Uri Klarman

bloXroute – Layer-0 Scaling with the Blockchain Distribution Network

Until now, proposals to improve blockchain scalability have addressed the problem in one of two ways. One seeks to increase efficiency by optimizing the blockchain or improving the consensus algorithm. The other comes in the forms of layer-2 solutions such as payment channels or side chains.

However, none have addressed the core bottleneck to scalability: TCP/IP network limitations. Improving the speed at which blocks propagate through the network is the layer-0 problem few people consider when thinking about scaling.

Fundamentally, network bottlenecks are what prevent blockchains from increasing their transaction throughput. Raising the block size or reducing the time between blocks has devastating effects on usability as the probability of a fork increases. At a certain point, the blockchain simply breaks as forks occur faster than blocks can propagate to all validators.

Remarkably, the web figured out how to scale decades ago with the invention of Content Distributions Networks, or CDN. This is what enables platforms like YouTube to steam thousands of hours of video to hundreds of thousands of people every second. However, traditional centralized scaling solutions lack the privacy and censorship resistance necessary to serve the decentralized web.

We’re joined by Uri Klarman, CEO of bloXroute. Founded by a team of researchers and systems designers from Northwestern and Cornel University, including Emin Gün Sirer, bloXroute allows practically every blockchain network to “scale today.”

As a scalability infrastructure service, their Blockchain Distribution Network, or BDN, sits underneath blockchain networks. Anyone operating a miner can use the BDN without any changes to their consensus algorithm or protocol. By simply pointing their software to a bloXroute node, miners immediately benefit from propagation speeds orders of magnitude higher than the time which is currently required for blocks to be seen by all validators. This global network of servers is optimized to receive and stream massive amounts of transaction data to vast networks of nodes and miners.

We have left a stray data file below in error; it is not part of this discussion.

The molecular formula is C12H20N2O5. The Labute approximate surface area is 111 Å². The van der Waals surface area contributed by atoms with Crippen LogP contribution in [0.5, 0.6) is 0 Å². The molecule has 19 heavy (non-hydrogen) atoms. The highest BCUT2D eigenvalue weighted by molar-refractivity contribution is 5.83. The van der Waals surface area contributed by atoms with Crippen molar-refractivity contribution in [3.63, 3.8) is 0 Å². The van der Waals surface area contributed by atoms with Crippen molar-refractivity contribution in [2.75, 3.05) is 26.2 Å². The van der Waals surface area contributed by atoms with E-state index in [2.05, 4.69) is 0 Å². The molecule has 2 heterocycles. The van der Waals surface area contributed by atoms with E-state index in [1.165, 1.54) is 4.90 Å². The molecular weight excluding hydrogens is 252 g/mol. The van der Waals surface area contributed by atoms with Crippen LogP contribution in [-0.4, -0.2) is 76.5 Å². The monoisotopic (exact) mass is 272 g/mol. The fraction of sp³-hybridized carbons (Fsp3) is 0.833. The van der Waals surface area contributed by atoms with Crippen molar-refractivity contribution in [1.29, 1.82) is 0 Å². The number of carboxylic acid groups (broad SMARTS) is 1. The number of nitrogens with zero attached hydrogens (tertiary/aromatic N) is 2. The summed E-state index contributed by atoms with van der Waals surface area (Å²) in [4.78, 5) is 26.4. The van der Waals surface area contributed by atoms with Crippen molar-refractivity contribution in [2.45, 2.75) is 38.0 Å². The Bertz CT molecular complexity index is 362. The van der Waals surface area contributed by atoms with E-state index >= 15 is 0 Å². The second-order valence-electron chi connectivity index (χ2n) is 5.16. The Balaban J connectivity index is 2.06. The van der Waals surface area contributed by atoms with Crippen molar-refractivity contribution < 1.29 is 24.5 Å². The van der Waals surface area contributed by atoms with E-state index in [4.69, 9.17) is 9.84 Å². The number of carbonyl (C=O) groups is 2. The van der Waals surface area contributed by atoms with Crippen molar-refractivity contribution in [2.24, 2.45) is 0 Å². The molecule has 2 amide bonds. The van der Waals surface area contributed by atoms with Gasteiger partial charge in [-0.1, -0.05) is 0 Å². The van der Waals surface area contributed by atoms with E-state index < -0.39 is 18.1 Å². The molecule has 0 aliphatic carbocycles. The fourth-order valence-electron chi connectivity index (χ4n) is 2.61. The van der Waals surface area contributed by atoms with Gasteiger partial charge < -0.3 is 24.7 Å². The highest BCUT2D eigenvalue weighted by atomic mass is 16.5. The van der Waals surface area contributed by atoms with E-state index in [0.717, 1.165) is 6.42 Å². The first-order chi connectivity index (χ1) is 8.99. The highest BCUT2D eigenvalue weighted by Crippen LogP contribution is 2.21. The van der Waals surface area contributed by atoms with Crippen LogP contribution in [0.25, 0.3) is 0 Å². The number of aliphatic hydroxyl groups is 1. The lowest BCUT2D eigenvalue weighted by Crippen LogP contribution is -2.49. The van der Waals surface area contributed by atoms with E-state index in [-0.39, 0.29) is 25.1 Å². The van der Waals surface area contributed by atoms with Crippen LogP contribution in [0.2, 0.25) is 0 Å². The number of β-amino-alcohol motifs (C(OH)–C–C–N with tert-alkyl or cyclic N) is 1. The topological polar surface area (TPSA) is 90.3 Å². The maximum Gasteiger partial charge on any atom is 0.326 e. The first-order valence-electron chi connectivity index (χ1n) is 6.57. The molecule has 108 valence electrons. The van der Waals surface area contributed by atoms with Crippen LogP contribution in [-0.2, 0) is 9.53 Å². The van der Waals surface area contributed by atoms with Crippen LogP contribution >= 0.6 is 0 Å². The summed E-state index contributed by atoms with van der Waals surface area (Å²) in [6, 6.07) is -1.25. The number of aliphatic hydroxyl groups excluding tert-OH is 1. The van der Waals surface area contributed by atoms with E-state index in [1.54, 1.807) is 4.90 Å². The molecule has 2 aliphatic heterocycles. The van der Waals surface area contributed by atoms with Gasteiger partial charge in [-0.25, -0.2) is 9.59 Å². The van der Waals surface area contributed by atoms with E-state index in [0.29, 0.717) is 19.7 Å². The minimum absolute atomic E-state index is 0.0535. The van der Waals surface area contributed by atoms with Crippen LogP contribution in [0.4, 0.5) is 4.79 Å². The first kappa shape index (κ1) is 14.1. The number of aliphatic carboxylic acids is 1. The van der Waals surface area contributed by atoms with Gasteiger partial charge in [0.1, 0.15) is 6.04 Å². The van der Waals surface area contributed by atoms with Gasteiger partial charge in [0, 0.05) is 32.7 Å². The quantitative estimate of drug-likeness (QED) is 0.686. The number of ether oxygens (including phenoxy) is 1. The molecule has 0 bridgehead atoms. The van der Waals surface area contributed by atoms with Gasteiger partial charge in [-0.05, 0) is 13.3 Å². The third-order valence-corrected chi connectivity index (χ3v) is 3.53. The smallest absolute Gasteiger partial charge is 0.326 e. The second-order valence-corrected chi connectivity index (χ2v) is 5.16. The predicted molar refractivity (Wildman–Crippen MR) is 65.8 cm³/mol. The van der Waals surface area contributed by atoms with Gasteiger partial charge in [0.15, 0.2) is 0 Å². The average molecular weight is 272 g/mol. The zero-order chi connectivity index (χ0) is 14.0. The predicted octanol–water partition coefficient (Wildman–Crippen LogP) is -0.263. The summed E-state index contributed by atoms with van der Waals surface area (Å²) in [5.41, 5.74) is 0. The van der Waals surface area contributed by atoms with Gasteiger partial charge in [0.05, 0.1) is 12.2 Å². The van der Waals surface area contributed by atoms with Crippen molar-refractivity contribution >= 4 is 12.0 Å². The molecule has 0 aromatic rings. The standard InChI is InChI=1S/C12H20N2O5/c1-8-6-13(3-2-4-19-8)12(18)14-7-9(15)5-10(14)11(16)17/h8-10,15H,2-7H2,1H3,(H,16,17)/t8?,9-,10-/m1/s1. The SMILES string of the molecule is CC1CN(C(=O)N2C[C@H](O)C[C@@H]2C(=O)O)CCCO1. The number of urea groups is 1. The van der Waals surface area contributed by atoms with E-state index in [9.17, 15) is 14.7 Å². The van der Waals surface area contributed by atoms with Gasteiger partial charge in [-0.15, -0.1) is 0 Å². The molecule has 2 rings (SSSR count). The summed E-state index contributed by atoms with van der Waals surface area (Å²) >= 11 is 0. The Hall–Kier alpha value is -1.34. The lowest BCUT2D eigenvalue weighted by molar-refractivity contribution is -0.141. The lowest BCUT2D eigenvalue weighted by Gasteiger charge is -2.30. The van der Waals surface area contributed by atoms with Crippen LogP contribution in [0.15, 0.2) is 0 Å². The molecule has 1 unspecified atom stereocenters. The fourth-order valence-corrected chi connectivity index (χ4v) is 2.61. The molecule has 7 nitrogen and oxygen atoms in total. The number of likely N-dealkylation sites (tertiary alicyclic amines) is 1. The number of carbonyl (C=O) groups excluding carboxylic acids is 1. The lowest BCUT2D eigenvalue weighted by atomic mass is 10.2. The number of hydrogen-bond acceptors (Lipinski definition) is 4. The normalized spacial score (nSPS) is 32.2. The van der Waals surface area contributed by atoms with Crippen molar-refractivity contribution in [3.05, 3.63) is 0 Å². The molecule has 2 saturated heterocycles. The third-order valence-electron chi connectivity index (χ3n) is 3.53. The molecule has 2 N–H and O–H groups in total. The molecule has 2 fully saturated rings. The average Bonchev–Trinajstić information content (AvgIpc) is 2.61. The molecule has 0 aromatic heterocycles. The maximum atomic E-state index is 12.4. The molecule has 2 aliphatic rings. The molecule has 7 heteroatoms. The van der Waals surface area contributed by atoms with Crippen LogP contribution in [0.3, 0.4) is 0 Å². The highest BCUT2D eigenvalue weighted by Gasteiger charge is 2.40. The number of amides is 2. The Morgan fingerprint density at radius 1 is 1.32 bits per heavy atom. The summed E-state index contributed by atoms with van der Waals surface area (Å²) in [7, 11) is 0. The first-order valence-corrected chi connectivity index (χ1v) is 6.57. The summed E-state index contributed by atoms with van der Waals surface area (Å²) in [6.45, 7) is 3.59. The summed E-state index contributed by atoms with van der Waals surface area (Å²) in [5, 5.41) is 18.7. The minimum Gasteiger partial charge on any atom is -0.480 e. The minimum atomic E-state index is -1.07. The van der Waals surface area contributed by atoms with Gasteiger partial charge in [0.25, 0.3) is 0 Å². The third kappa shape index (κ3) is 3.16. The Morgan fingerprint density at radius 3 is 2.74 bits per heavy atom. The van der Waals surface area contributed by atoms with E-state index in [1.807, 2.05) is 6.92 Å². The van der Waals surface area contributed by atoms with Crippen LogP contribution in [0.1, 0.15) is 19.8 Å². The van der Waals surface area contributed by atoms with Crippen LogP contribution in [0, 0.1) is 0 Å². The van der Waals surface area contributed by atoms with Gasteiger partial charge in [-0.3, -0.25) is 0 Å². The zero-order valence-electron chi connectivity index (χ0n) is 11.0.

While bloXroute relies on some level of centralization, it is provably neutral and cannot discriminate based on the contents, provenance or destination of a block. It also includes clever redundancy mechanisms which ensure availability in the event of an attack on the network.

Topics we discussed in this episode
  • Uri’s journey as an academic working in the field of networking
  • Defining the blockchain scalability problem as a networking problem
  • Past work and attempts to scale blockchains
  • The vision behind bloXroute and the problem it aims to solve
  • The Blockchain Distribution Network (BDN) and its technical architecture
  • How the BDN optimizes blocks and achieves 1,000x faster propagation times
  • How bloXroute archives provable neutrality and ensures network resiliency
  • The BLXR token and incentive mechanisms
  • The project’s goals, milestones, and product roadmap
Transcript

Meher Roy: Today, our episode is themed around bloXroute. bloXroute is building a Blockchain distribution network which will allow miners and other validators to communicate blocks much faster to each other that is by increasing the scalability of current Blockchain networks. On our show is Uri Klarman who is the CEO and co-founder of bloXroute Labs.

 

Uri Clarman:  Thank you so much. Thank you for having me.